The terrain of Tam Quan District was a combination of almost everything the engineers had ever cleared before.  Even though the mountain was avoided, there were many steep slopes that forced a driver to ride with his feet braced up against the instrument panel to keep from falling out of the cab.  In places the jungle was so dense that only black puffs of diesel smoke were visible as a plow wrestled with the thick growth.

     Hedgerow stretched out in endless lines, full of tall trees to be felled with thunderous crashes.  And there were rolling hills, lightly covered with brush, where a man could plod up and down, scraping away row after row, until the slope was naked.

     Though the name "Rome Plow" is generally used when describing land clearing operations, the engineers actually use two different types of blades on their plows:  the Rome blade and the bull blade.  The latter, which is a normal bulldozer blade, works best in an area where the ground has to be scraped clean because it can dig below the surface.  It is also invaluable for constructing campsites and stream crossings.

     The Rome blade is better suited for the thick jungle.  It has a sharp cutting edge and is canted at a 30-degree angle so debris slides off to the right as the plow moves along.  The blade is also equipped with a "stinger", a wedge-like projectile mounted on the leading left edge which allows the operator to split larger trees before felling them with the cutting edge.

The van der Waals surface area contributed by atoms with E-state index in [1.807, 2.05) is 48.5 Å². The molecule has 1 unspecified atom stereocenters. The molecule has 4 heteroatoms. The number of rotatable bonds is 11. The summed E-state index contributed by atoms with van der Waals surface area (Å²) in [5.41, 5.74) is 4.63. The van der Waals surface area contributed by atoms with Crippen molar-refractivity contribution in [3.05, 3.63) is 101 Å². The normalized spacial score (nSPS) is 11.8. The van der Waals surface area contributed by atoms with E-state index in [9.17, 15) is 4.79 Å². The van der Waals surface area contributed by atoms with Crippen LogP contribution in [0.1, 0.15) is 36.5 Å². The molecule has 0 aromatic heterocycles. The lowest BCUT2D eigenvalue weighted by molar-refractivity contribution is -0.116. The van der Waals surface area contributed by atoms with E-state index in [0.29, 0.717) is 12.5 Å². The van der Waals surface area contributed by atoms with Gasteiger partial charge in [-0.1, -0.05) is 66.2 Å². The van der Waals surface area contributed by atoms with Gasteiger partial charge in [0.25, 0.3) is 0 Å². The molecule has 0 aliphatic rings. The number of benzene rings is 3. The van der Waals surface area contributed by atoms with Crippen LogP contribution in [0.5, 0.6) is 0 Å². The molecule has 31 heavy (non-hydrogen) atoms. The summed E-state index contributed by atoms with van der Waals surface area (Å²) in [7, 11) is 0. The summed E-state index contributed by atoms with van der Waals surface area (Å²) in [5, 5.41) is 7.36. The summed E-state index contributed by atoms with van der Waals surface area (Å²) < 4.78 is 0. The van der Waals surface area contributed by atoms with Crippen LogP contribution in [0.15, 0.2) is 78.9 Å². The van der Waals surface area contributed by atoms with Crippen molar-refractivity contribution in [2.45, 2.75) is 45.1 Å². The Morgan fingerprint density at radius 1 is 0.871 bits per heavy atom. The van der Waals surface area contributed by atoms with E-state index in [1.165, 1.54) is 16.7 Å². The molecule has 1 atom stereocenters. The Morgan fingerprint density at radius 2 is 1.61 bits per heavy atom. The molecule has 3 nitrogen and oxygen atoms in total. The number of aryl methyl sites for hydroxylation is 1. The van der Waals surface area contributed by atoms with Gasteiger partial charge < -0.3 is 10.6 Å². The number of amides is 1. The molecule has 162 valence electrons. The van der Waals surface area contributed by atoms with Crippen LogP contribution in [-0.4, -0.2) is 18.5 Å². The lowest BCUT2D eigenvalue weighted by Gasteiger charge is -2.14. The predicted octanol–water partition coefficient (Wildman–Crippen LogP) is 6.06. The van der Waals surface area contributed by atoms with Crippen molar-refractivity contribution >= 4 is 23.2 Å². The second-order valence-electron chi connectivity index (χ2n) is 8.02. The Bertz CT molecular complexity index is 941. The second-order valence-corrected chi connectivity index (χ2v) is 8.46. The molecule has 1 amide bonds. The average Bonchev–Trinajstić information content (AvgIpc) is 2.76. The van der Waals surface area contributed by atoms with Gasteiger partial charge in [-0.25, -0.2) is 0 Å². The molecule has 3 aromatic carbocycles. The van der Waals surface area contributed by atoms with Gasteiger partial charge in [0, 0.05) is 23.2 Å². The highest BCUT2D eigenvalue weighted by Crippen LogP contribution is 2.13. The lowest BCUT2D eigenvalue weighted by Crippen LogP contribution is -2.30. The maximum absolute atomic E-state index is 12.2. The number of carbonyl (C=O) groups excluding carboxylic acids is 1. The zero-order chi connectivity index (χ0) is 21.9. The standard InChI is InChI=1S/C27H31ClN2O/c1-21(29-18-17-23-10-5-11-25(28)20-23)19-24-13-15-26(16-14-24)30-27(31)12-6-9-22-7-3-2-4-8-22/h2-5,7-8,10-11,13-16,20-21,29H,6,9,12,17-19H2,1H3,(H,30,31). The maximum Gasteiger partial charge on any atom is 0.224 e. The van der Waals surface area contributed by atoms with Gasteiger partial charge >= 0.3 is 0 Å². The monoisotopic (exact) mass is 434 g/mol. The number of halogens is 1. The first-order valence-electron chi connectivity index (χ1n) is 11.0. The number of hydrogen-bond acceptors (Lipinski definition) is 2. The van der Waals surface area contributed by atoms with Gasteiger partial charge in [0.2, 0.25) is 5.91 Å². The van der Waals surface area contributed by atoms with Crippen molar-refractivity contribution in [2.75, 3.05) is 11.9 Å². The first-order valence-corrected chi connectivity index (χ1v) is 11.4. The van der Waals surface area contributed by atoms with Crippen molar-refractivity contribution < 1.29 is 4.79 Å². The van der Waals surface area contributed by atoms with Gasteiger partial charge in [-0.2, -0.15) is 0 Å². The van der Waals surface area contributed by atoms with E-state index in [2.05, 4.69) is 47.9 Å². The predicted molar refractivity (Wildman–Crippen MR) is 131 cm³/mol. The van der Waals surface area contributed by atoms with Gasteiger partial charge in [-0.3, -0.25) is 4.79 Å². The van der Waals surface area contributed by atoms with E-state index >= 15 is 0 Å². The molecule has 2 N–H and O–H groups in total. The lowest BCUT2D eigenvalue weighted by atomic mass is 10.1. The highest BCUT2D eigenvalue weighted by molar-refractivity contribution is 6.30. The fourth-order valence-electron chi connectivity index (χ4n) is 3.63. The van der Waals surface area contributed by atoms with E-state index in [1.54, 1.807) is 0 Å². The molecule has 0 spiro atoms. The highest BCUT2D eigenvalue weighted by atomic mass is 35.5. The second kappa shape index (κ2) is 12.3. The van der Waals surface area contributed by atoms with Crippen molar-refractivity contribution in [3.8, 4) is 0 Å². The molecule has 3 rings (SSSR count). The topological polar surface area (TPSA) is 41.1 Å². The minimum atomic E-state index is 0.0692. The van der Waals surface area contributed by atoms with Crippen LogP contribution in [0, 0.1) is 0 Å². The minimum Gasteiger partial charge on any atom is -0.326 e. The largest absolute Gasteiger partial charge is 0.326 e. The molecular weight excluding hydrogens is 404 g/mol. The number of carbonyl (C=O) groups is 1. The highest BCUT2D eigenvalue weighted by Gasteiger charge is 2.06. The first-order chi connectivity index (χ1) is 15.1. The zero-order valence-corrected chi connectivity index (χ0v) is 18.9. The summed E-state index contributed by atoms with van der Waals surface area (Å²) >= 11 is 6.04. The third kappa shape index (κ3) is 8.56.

Clearing land is a dirty and dangerous job.  The work-day is long, beginning with a two-hour stand down every morning while the men perform the necessary maintenance on their plows.  After a single-file drive to the cut, each man settles down in his cage-like cab, a private world where even his thoughts are drowned out by the roar of the diesel engine.  With flak jacket and steel pot on, he soaks his uniform with sweat when the sun climbs in the sky and shivers miserably when the driving sheets of monsoon rain sweep through the cab.  Even when the weather is tolerable, there are enough ants, bees, and tree snakes around to cause the operator concern.                                

 

A brief respite from working in the thick jungle growth.  Here an engineer plods downhill, making the first of many cuts which will leave the slopes completely barren.

Yet, these are mild irritations compared to the real danger these men face daily.  They always lead the way into an area, exposing themselves to any mines or booby traps.

Even when the land clearing is in process, the APC's and tanks will attempt to follow in the plows' tracks.  The engineers have hit explosive devices ranging from claymores and "Bouncing Betty's" to anti-tank mines.The VC like to place them in areas where the plows are almost sure to travel, such as stream crossings and hedgerows.  The drivers will tell you that they feel safe in the cab, protected in front and beneath by thick metal.  Yet they have seen the harm flying shrapnel can do when a mine is detonated in just the right spot, and you know the fear is there.